A plastic toy icon has proved the spud is not a dud.
Now age 55 and going strong, Mr. Potato Head has morphed from a real potato in his birth year of 1952 to a mature spud with many faces, courtesy of plastic, including married man, movie star, even mayor.
For the firm that makes and markets Mr. Potato Head, the spud earned Hasbro Inc. of Pawtucket, R.I., $4 million in sales in his first year.
At Dennis Martin's home in Birmingham, Ala., the collector has presumably the largest collection of Potato Heads, which he has been amassing for 10 years. Now he has nearly 1,000 items in the collection, kept in the Potato Head Room.
``I thought it would peak after awhile,'' Martin said of the Potato Head craze. His own love of the toy prompted him to create www.mrpotatohead.net. He used to collect Pez dispensers, he said.
``For some reason, I picked up a Potato Head or two. There are a lot of collectors out there,'' he said in a recent telephone interview. ``We get so many e-mails a day from people who want to know how much their Potato Head is worth.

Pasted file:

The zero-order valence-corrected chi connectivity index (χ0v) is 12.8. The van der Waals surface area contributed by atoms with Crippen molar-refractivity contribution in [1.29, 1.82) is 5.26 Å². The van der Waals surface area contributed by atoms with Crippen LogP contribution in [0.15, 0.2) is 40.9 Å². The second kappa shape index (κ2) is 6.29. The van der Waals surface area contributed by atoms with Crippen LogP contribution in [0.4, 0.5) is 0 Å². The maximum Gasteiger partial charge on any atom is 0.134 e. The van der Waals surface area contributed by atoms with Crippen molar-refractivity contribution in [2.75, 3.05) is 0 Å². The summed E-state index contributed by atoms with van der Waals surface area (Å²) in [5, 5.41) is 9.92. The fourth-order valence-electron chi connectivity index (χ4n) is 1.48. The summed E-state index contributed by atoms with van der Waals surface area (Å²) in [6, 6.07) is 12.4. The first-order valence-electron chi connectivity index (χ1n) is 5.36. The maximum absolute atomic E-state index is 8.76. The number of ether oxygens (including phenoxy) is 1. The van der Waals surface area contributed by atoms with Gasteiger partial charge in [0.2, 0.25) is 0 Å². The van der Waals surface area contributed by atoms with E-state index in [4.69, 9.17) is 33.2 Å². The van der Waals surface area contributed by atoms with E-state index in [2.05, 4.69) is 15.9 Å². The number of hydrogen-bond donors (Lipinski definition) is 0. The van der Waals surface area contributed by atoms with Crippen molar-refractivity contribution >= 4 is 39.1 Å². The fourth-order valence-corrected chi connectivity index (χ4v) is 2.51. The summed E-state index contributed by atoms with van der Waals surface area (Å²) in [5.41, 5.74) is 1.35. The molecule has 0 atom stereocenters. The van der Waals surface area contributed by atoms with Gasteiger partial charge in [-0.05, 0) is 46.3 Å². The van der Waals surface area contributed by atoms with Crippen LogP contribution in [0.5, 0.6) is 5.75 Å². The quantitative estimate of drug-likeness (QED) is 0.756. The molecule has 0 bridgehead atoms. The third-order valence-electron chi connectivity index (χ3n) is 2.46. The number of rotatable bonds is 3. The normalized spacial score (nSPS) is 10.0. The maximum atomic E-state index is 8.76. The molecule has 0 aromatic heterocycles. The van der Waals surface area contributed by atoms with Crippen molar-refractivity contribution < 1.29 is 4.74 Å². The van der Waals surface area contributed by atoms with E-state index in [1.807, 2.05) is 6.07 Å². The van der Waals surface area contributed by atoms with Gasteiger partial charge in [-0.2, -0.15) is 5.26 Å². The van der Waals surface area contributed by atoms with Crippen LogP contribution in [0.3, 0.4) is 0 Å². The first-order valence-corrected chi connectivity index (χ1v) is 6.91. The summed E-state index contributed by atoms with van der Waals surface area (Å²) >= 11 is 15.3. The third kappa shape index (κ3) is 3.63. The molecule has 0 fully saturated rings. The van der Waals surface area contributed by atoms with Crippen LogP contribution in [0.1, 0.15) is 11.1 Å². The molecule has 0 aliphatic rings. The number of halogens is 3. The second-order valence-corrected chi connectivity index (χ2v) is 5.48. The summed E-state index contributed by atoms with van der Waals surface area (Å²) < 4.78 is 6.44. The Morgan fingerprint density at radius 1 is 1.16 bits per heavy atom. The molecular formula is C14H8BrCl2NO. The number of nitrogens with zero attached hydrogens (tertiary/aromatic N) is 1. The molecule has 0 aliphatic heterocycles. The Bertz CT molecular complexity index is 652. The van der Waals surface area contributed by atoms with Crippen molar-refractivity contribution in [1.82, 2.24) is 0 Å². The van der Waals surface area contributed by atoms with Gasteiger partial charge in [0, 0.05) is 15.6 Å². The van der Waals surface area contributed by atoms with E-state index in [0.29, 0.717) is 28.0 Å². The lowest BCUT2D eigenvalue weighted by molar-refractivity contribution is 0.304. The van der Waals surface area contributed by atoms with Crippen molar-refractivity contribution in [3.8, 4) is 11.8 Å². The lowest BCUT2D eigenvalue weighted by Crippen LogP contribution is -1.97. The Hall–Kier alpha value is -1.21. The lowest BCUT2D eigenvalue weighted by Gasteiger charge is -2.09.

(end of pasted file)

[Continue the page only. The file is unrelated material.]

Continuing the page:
``It's a neat little hobby. It's fun, and it's not corrupted and not crazy. It's the first toy ever advertised on television. It's in the Toy Hall of Fame. Every generation since it came out can recognize it. It's a great piece of plastic.''
But Mr. Potato Head's body wasn't always plastic. George Lerner invented him in the late 1940s, intending parts as prizes in cereal boxes, said several sources. The sharp parts were used to decorate real potatoes or other vegetables.
``If the parts could pierce a potato, then the fear was that they could also pierce children's skin,'' said Gary Doss, curator at the Classic Toy Museum in Burlingame, Calif.
Hasbro converted Mr. Potato Head's body to plastic in 1964. The plastic body is covered in holes made to fit the dull-pointed parts - it also doubles as a container to hold the pieces.
These days, Mr. Potato Head has identities such as Optimash Prime to go along with the craze for the Transformers, and even dresses up as Darth Tater. According to Hasbro, as a Dark Lord of the Sith, Darth Tater was once a promising young Jedi who lost his roots.
Mr. Potato Head even had a line of Tooty Frooty friends, including Pete the Pepper, Kate the Carrot and Oscar the Orange, Doss said. But none caught on like the potato.
``I don't see any end in sight,'' said Martin, who has six children of his own. ``With the relationship with Disney, they keep coming out with new stuff.''